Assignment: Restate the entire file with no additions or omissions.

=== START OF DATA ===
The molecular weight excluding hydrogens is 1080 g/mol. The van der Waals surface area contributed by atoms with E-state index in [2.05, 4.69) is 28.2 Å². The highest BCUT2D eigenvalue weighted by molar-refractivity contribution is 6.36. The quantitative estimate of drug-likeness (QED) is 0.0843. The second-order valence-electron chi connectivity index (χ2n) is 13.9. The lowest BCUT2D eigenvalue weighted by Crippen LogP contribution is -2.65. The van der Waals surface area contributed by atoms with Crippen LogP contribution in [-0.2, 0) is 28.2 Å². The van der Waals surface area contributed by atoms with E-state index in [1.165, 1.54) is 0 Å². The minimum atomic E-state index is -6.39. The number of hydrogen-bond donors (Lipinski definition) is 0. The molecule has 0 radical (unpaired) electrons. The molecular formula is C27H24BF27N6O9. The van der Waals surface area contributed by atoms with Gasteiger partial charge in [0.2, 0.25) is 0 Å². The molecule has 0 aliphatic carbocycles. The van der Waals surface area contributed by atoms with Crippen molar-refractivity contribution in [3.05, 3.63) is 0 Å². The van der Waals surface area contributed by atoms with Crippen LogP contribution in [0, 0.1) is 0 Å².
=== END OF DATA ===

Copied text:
The molecular weight excluding hydrogens is 1080 g/mol. The van der Waals surface area contributed by atoms with E-state index in [2.05, 4.69) is 28.2 Å². The highest BCUT2D eigenvalue weighted by molar-refractivity contribution is 6.36. The quantitative estimate of drug-likeness (QED) is 0.0843. The second-order valence-electron chi connectivity index (χ2n) is 13.9. The lowest BCUT2D eigenvalue weighted by Crippen LogP contribution is -2.65. The van der Waals surface area contributed by atoms with Crippen LogP contribution in [-0.2, 0) is 28.2 Å². The van der Waals surface area contributed by atoms with E-state index in [1.165, 1.54) is 0 Å². The minimum atomic E-state index is -6.39. The number of hydrogen-bond donors (Lipinski definition) is 0. The molecule has 0 radical (unpaired) electrons. The molecular formula is C27H24BF27N6O9. The van der Waals surface area contributed by atoms with Gasteiger partial charge in [0.2, 0.25) is 0 Å². The molecule has 0 aliphatic carbocycles. The van der Waals surface area contributed by atoms with Crippen molar-refractivity contribution in [3.05, 3.63) is 0 Å². The van der Waals surface area contributed by atoms with Crippen LogP contribution in [0, 0.1) is 0 Å².